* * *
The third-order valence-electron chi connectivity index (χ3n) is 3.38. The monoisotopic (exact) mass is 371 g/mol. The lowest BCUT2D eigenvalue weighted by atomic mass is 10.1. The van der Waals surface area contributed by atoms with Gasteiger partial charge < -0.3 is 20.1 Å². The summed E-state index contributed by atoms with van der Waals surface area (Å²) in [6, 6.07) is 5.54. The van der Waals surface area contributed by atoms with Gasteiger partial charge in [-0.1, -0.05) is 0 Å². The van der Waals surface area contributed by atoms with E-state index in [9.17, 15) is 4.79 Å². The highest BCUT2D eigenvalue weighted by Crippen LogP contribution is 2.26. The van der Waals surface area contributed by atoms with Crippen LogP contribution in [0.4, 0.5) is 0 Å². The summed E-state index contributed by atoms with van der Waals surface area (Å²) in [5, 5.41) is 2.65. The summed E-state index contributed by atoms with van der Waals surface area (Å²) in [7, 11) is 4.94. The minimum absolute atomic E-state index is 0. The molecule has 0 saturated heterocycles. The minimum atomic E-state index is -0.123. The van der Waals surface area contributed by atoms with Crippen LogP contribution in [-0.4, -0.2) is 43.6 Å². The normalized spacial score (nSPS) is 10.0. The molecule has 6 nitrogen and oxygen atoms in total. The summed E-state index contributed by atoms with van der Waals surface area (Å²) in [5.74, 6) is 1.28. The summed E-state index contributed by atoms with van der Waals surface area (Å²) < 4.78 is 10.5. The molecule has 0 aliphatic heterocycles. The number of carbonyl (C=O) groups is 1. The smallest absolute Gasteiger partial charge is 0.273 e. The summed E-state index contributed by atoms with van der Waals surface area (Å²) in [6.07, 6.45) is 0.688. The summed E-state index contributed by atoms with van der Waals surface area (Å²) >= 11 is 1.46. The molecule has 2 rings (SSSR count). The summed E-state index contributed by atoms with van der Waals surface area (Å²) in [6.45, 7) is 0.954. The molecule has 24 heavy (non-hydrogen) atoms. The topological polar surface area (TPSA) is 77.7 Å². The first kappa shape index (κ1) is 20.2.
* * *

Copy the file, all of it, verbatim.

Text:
The third-order valence-electron chi connectivity index (χ3n) is 3.38. The monoisotopic (exact) mass is 371 g/mol. The lowest BCUT2D eigenvalue weighted by atomic mass is 10.1. The van der Waals surface area contributed by atoms with Gasteiger partial charge < -0.3 is 20.1 Å². The summed E-state index contributed by atoms with van der Waals surface area (Å²) in [6, 6.07) is 5.54. The van der Waals surface area contributed by atoms with Gasteiger partial charge in [-0.1, -0.05) is 0 Å². The van der Waals surface area contributed by atoms with E-state index in [9.17, 15) is 4.79 Å². The highest BCUT2D eigenvalue weighted by Crippen LogP contribution is 2.26. The van der Waals surface area contributed by atoms with Crippen LogP contribution in [0.4, 0.5) is 0 Å². The summed E-state index contributed by atoms with van der Waals surface area (Å²) in [5, 5.41) is 2.65. The summed E-state index contributed by atoms with van der Waals surface area (Å²) in [7, 11) is 4.94. The minimum absolute atomic E-state index is 0. The molecule has 0 saturated heterocycles. The minimum atomic E-state index is -0.123. The van der Waals surface area contributed by atoms with Crippen LogP contribution in [-0.4, -0.2) is 43.6 Å². The normalized spacial score (nSPS) is 10.0. The molecule has 6 nitrogen and oxygen atoms in total. The summed E-state index contributed by atoms with van der Waals surface area (Å²) in [5.74, 6) is 1.28. The summed E-state index contributed by atoms with van der Waals surface area (Å²) < 4.78 is 10.5. The molecule has 0 aliphatic heterocycles. The number of carbonyl (C=O) groups is 1. The smallest absolute Gasteiger partial charge is 0.273 e. The summed E-state index contributed by atoms with van der Waals surface area (Å²) in [6.07, 6.45) is 0.688. The summed E-state index contributed by atoms with van der Waals surface area (Å²) >= 11 is 1.46. The molecule has 2 rings (SSSR count). The summed E-state index contributed by atoms with van der Waals surface area (Å²) in [6.45, 7) is 0.954. The molecule has 24 heavy (non-hydrogen) atoms. The topological polar surface area (TPSA) is 77.7 Å². The first kappa shape index (κ1) is 20.2.